October 11, 2021 3 min read
World Mental Health Day falls on 10th October but we are pledging our long-term commitment to talk and act on this topic beyond just one single day. This October, join us for a jam-packed agenda of walks, talks, activities, blogs + events all around mental health.
Today, we are touching on the importance of ensuring you are well rested and the knock-on effect that can have on your physical and mental health. We chatted to Make Life Richer Ambassador and personal trainer, Seán Harding, for his expert opinion and experiences.
Rest is essential. Literally, if we are to function optimally, rest is a huge pillar when it comes to pushing the needle in the right direction. Rest plays so many important roles within the human body, from aiding your body in recovery right through to improving mood, body function and increased mental capacity.
It’s so easy to forget to mind ourselves during these times because we’re so busy and preoccupied but trying to take even just 5 minutes out of every day to do something to unwind is so important. Take little gaps of time over the day to sit back and relax with some deep breaths, yoga/light stretching, time with friends/loved ones/pets, physical activity, pampering like a massage, walk in nature, a creative outlet, mindfulness, reading, journal your stresses, to-do list,and it can be a good way to clear your mind. Whatever you find works for you and helps you relax, try to schedule times for those things as you would schedule a training session, or time for work. Sufficient sleep will also be a big help here too when it comes to stress management so make 7-9 hours sleep a night a priority for the week ahead if you can.
When I'm on point with my sleep routine, I tend to switch off from anything work-related at least an hour or two before sleeping. I do this by either watching some TV or reading or listening to a current book. A lot is said for switching off all electronic devices but realistically, I struggle to do this all the time. Bedtime would usually be between 9.30-10pm and waking time usually between 5-6am depending on workload. My aim is always to get at least 7-8 hours, but don’t beat yourself up if you don’t as it’s not always achievable. If I don't manage to get a full 7-8 hours, I aim to have a nap the following day to catch-up. All in all, I tend to sleep pretty well and don't have anything special that I do that helps massively other than staying away from caffeine in the afternoon.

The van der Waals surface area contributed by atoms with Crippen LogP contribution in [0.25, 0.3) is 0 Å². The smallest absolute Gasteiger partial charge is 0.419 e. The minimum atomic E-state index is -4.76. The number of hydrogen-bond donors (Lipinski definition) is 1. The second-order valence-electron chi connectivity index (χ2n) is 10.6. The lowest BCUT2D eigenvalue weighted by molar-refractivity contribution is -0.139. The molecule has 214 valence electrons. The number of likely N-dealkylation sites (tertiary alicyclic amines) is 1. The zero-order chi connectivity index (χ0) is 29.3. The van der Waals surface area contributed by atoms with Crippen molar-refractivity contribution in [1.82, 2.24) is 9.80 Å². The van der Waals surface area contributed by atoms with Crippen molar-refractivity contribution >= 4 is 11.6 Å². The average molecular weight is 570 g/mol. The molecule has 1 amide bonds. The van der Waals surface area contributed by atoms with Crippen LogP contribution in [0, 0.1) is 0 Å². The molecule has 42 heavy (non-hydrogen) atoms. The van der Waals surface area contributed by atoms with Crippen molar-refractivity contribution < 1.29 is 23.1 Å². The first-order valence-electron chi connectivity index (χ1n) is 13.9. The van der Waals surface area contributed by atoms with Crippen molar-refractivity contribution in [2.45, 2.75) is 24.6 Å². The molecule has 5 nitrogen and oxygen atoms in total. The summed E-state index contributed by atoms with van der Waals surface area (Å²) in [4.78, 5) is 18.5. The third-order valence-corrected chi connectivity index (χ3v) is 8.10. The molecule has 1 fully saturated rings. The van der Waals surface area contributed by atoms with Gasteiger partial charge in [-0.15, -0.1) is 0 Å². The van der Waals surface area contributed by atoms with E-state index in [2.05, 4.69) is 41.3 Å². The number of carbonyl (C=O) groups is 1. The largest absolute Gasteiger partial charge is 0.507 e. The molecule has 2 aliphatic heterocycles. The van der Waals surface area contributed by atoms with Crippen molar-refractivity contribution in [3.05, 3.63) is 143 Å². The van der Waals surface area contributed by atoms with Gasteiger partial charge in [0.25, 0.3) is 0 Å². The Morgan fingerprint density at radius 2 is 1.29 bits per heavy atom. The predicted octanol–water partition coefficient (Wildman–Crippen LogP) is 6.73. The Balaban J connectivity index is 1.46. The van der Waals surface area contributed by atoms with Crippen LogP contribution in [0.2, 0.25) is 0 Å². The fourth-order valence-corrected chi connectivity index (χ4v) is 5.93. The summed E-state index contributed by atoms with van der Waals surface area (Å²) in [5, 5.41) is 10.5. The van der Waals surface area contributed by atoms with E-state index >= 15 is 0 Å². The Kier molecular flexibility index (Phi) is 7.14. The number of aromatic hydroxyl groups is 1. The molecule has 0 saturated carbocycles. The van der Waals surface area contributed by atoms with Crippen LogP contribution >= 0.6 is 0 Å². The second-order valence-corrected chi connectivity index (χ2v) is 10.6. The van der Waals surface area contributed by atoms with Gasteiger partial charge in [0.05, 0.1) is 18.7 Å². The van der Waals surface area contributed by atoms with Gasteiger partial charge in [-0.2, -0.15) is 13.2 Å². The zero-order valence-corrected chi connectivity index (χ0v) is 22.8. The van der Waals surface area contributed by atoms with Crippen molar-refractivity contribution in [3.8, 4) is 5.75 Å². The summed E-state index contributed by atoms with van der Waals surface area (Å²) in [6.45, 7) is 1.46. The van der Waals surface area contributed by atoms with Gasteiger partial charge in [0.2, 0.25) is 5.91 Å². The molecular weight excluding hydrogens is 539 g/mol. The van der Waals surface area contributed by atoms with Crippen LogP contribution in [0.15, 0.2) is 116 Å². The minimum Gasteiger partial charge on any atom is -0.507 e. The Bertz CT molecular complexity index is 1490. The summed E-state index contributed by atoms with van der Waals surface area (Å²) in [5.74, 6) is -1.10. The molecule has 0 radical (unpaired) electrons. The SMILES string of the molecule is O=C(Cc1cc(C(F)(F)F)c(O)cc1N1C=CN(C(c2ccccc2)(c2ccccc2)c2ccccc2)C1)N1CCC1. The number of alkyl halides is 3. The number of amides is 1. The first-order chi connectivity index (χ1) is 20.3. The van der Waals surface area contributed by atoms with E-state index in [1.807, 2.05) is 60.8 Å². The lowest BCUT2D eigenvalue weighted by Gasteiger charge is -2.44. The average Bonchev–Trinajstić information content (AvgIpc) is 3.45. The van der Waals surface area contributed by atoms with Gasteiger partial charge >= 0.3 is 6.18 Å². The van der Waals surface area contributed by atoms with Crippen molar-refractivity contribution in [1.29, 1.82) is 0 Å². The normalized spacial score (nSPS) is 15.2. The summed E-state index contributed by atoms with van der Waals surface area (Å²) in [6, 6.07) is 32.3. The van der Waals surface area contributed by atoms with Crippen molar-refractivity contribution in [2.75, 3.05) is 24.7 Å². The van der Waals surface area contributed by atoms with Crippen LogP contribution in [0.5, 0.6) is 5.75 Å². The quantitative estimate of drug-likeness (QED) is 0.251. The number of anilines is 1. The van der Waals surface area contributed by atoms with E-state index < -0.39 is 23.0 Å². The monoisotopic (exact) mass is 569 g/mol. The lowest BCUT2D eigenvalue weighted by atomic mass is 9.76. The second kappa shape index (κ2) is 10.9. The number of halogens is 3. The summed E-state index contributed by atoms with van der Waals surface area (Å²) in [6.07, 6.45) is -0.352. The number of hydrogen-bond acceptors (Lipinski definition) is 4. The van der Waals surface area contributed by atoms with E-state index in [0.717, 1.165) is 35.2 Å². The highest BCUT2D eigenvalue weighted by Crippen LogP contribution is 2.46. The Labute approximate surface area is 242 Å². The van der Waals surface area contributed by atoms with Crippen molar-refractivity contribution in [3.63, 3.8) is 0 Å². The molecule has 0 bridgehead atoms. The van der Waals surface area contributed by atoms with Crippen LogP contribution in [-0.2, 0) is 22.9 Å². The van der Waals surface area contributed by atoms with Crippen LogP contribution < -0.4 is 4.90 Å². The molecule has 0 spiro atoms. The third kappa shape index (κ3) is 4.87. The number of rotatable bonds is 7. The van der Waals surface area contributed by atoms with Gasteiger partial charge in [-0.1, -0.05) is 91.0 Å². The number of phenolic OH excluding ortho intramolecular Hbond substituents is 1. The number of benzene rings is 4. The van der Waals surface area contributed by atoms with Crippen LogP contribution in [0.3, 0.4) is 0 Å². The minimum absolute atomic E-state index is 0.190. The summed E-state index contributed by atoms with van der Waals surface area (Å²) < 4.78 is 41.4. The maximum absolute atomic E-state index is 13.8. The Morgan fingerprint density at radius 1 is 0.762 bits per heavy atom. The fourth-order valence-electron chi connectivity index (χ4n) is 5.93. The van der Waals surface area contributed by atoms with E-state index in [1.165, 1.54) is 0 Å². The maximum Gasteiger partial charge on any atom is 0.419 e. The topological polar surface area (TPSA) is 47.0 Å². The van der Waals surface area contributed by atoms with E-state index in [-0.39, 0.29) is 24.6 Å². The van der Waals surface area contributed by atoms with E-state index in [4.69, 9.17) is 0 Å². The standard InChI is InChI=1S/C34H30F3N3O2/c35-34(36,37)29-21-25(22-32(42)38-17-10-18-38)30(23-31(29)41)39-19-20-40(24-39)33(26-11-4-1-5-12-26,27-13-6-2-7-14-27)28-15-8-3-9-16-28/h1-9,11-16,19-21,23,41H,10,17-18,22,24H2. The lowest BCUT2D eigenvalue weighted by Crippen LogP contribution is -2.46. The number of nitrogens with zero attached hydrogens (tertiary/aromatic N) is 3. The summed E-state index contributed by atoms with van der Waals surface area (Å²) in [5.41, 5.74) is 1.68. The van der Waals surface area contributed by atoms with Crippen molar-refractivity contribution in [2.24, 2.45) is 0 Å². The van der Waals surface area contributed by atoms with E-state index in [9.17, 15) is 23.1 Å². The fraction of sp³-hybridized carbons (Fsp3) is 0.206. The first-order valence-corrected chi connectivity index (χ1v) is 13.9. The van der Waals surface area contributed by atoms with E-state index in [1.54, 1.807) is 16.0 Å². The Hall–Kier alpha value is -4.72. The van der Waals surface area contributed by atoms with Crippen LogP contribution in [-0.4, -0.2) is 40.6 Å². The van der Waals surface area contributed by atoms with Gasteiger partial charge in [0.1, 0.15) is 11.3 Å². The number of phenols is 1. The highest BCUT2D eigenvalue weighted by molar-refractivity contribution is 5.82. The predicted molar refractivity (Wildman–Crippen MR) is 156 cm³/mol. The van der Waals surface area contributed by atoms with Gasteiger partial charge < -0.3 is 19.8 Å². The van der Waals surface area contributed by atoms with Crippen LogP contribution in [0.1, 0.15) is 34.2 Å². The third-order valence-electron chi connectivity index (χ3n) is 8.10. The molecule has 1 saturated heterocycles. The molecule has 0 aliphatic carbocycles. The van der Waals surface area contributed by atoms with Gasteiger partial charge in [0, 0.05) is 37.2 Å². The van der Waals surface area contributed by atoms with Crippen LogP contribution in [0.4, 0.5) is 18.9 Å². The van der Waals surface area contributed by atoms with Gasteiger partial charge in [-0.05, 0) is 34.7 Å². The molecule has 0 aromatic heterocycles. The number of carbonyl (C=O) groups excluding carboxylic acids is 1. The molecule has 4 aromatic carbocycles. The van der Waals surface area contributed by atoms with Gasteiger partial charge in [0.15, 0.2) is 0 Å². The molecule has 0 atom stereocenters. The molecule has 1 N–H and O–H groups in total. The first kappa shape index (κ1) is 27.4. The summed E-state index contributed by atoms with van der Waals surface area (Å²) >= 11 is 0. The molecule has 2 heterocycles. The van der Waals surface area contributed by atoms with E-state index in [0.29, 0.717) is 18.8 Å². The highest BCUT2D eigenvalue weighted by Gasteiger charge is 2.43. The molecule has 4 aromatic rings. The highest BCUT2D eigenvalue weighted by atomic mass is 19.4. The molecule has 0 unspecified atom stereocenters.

Some sleep hygiene tips include a little wind down routine before bed like reading or a stress management technique that you enjoy. Try to avoid caffeine after noon if you can and no later than 5 hours before bed for sure. If you can, try to minimise the use of screens an hour before bed or at least use a blue light filter if you have one. You’ll get a better night’s rest if you sleep in a cool, dark room. These are just some of the tips that I’ve picked up over the years and I know that a lot of the people that I work with find this advice very helpful in their quest of more rest!
There are many but for me, being well rested can positively enhance your mood, mental health, training, energy, it can reduce your stress levels, improve memory, concentration levels and not to mention aiding in proper metabolism function.
Do you sometimes struggle to nod off? As you've heard above, achieving a great quality of sleep and rest has many mental and physical benefits. We teamed up with Gym+Coffee investor and advisor, Niall Horan, to record a Guided Sleep Narration which can help give your mind something to focus on, while being delivered in a way that encourages sleep.
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